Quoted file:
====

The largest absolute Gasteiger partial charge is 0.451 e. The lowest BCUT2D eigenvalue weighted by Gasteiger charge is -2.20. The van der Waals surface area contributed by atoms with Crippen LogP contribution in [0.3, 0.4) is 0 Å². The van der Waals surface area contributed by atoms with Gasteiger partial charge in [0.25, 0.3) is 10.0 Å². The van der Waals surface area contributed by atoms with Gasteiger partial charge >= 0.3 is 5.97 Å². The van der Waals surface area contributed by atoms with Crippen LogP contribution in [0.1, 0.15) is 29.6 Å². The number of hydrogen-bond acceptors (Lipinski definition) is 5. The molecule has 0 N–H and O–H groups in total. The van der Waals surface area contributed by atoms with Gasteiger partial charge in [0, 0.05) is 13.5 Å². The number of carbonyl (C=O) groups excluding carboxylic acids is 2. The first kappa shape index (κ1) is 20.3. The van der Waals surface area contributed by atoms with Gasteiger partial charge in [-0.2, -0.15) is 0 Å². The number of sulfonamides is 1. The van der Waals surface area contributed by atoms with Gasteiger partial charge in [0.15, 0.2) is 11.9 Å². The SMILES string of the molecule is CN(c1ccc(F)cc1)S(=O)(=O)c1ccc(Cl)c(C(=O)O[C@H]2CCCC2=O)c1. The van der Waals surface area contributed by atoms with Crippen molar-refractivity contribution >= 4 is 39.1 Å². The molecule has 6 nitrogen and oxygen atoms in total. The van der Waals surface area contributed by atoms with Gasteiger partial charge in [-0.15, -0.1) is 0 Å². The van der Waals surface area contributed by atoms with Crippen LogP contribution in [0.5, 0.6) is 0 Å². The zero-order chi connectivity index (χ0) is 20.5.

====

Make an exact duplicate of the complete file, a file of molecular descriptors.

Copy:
The largest absolute Gasteiger partial charge is 0.451 e. The lowest BCUT2D eigenvalue weighted by Gasteiger charge is -2.20. The van der Waals surface area contributed by atoms with Crippen LogP contribution in [0.3, 0.4) is 0 Å². The van der Waals surface area contributed by atoms with Gasteiger partial charge in [0.25, 0.3) is 10.0 Å². The van der Waals surface area contributed by atoms with Gasteiger partial charge >= 0.3 is 5.97 Å². The van der Waals surface area contributed by atoms with Crippen LogP contribution in [0.1, 0.15) is 29.6 Å². The number of hydrogen-bond acceptors (Lipinski definition) is 5. The molecule has 0 N–H and O–H groups in total. The van der Waals surface area contributed by atoms with Gasteiger partial charge in [0, 0.05) is 13.5 Å². The number of carbonyl (C=O) groups excluding carboxylic acids is 2. The first kappa shape index (κ1) is 20.3. The van der Waals surface area contributed by atoms with Gasteiger partial charge in [-0.2, -0.15) is 0 Å². The number of sulfonamides is 1. The van der Waals surface area contributed by atoms with Gasteiger partial charge in [0.15, 0.2) is 11.9 Å². The SMILES string of the molecule is CN(c1ccc(F)cc1)S(=O)(=O)c1ccc(Cl)c(C(=O)O[C@H]2CCCC2=O)c1. The van der Waals surface area contributed by atoms with Crippen molar-refractivity contribution >= 4 is 39.1 Å². The molecule has 6 nitrogen and oxygen atoms in total. The van der Waals surface area contributed by atoms with Gasteiger partial charge in [-0.15, -0.1) is 0 Å². The van der Waals surface area contributed by atoms with Crippen LogP contribution in [0.5, 0.6) is 0 Å². The zero-order chi connectivity index (χ0) is 20.5.